TLoO: Chapter 8
The Language of Okoto
For this post, let’s return to a part of the dataset that we haven’t discussed for a while: the reconstructed element *kui “agent”. Elsewhere, we’ve been successful in breaking down the words toa, ta, okoto by delving into their reconstructed history and making some comparative observations. Let’s see what we can do with *kui, shall we?
First, note that the element *kui has been translated only as “agent” thus far, and that this is actually a somewhat semantically complex concept. In order to get at the basic components of the word, we’ll need identify the semantic components of what it means to be an agent, and we can do that via paraphrase, as follows:
Assumption: The concept of “agent” can be paraphrased as “an individual who is able to act intentionally”, which can be broken down into at least three parts: [intentional individual], [ability], and [action].
With that in mind, let’s have an observation:
Observation: The element *kui contains the sequence u, which has been elsewhere assigned an independent meaning of “skill, ability”.
And now, a pretty straightforward proposal:
Proposal 1: The element *kui can be decomposed into u “skill, ability” and the remaining elements k- and -i.
With this proposal, we have assigned the [ability] part of the meaning of “agent” to u, leaving two units that have yet to be specified. Luckily, we also have two remaining word-units: k- and -i. At this point I will note that -i would fit nicely next to the general noun marker -a as a suffix capable of deriving nouns, but the question is, what kind of nouns? The following two proposals will flesh things out:
Proposal 2: Let k- be a stem-element representing the general concept of “acting, doing” (similar to how e represents the general concept of “making”). Together with u “ability, skill”, these could form an independent complex ku “action”.
Proposal 3: Let -i be a suffix which derives specifically animate (or “intentional”) nouns, contrasting with the general noun suffix -a, which does not specify animacy. In combination with ku “action”, this would yield a complex *ku-i “an intentional individual defined by action”, in other words, “an agent”.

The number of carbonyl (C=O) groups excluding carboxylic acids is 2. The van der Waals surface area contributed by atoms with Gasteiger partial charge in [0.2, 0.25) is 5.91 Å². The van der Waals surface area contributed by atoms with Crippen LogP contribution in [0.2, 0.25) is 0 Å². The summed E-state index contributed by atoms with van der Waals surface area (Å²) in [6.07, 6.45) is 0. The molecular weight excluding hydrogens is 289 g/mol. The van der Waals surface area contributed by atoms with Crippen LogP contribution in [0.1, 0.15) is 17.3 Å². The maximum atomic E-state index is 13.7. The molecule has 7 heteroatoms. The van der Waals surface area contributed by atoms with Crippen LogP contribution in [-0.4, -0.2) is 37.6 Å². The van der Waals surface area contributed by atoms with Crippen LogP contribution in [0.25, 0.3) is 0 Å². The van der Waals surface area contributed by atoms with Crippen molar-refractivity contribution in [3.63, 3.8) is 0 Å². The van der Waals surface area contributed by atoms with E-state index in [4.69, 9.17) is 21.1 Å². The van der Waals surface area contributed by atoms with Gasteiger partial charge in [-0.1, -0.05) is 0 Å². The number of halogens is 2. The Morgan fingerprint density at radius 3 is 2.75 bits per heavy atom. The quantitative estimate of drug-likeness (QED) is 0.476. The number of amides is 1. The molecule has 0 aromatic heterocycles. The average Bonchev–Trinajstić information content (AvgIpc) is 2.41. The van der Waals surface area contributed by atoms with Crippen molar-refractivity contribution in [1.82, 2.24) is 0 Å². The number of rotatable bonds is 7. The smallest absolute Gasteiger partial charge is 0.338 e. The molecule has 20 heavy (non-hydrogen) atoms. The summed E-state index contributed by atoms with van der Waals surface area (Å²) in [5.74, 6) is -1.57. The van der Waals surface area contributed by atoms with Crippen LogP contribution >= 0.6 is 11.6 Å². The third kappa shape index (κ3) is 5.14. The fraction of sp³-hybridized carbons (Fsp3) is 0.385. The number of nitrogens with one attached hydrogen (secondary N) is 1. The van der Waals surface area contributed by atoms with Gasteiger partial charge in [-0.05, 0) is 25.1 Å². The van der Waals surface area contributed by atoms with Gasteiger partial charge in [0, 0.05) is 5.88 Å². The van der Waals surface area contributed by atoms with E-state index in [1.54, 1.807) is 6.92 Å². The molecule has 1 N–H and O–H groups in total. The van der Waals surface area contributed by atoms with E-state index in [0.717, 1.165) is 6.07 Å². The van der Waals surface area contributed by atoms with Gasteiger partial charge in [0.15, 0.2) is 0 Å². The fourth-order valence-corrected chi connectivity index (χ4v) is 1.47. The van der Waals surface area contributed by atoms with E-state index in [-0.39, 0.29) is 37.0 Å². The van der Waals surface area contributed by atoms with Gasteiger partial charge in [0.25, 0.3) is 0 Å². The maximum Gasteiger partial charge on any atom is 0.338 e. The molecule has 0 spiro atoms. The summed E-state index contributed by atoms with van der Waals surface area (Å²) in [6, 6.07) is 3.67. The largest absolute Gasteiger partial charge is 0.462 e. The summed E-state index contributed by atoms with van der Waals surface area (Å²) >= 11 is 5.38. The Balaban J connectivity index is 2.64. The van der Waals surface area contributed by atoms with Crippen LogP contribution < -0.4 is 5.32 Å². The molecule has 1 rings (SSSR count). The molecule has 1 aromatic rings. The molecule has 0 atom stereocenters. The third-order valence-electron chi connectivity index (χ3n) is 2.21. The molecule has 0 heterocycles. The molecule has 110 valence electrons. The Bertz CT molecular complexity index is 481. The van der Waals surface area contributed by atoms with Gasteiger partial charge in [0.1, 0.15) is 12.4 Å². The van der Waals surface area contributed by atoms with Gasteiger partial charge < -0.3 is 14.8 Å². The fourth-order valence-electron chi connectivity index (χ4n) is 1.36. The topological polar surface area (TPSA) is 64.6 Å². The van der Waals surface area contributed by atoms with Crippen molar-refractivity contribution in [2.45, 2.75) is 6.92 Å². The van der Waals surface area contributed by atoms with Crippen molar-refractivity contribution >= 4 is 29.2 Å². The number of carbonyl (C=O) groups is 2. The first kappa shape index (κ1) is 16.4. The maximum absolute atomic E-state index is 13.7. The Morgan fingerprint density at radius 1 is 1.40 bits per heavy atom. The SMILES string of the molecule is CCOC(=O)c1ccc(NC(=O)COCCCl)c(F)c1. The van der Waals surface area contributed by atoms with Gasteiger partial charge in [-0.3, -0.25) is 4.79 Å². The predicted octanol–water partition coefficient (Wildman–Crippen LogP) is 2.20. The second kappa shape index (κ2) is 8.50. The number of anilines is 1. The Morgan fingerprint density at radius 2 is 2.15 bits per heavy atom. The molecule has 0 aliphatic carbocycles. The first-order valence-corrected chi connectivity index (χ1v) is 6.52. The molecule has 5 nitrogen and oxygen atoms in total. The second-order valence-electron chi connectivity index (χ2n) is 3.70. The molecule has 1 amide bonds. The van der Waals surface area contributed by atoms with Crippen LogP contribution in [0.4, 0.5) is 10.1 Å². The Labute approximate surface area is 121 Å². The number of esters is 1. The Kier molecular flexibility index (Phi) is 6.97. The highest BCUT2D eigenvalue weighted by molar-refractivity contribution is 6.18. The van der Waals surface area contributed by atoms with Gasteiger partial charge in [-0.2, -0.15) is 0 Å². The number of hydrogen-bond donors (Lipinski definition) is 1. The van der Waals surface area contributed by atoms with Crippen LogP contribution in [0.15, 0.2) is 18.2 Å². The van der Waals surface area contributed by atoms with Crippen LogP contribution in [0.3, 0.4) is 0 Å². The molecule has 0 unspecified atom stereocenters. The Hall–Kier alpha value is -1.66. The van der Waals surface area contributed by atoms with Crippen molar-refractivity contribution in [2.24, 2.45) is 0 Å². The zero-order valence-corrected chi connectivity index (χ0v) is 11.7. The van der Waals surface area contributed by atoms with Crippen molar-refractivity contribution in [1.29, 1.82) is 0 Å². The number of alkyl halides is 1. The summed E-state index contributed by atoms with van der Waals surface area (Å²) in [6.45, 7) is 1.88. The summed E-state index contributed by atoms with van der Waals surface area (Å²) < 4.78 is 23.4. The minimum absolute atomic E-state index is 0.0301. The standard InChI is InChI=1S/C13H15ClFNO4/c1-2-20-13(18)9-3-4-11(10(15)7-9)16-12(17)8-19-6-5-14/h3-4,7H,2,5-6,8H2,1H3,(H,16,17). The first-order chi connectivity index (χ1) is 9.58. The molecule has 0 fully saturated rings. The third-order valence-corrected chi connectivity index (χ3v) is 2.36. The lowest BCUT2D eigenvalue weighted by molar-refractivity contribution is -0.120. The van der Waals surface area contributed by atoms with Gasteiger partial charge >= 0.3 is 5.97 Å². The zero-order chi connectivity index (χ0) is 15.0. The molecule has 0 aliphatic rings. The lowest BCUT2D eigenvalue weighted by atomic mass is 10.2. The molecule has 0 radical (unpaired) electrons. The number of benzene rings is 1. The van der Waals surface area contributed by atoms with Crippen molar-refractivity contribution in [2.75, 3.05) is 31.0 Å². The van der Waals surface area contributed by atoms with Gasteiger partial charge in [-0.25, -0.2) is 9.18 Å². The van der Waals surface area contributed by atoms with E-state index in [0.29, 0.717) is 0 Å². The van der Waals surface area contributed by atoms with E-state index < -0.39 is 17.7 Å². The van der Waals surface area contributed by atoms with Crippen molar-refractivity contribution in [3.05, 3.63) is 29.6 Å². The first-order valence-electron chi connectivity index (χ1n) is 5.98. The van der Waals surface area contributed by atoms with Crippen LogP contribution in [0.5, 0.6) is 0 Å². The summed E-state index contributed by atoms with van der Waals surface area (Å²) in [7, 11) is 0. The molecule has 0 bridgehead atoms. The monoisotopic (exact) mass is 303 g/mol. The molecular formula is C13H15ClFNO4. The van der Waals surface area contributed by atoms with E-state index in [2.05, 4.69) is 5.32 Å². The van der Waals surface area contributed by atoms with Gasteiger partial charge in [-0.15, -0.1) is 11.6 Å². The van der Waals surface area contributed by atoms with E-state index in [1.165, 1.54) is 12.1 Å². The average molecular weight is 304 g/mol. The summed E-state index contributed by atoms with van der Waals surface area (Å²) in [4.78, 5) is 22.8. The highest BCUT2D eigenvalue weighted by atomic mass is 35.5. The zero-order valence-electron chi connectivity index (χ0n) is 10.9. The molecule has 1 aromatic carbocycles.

So the upshot of these proposals is that we have assigned the [action] component of the meaning of “agent” to the stem k- and the [intentional individual] component to the suffix -i.
- Applying a variety of assumptions accumulated in previous posts, we have succesfully decomposed the reconstructed term *kui “agent” into three separate elements, corresponding to three semantic components of the meaning of “agency” ([action], [ability], and [intentional individual]): the stem k- “acting, doing”, u “skill, ability”, and a noun-marker -i “animate noun”.
-a “general noun (thing, object, person)”
e “?making, ?creating”
eki “maker” (< *ekui)
ekimu “mask maker”
-i “animate noun”
k- “acting, doing” (basic stem)
ki “agent” (< *kui)
ko “solidity, solid-ness; ?ice”
kuta “hoarder” (< *kuita)
m- “covering” (basic stem)
ma “covering, mask”
makuta “mask hoarder”
mu “mask” (< *mau)
o “place, location”
oko “land, place, home”
okoto “great land/place/home”
ta “hoard, group, collection” (< *toa)
to “largeness, greatness”
toa “master, hero” (< *toua)
tu “skill of greatness; mastery” (< *tou)
u “skill, ability”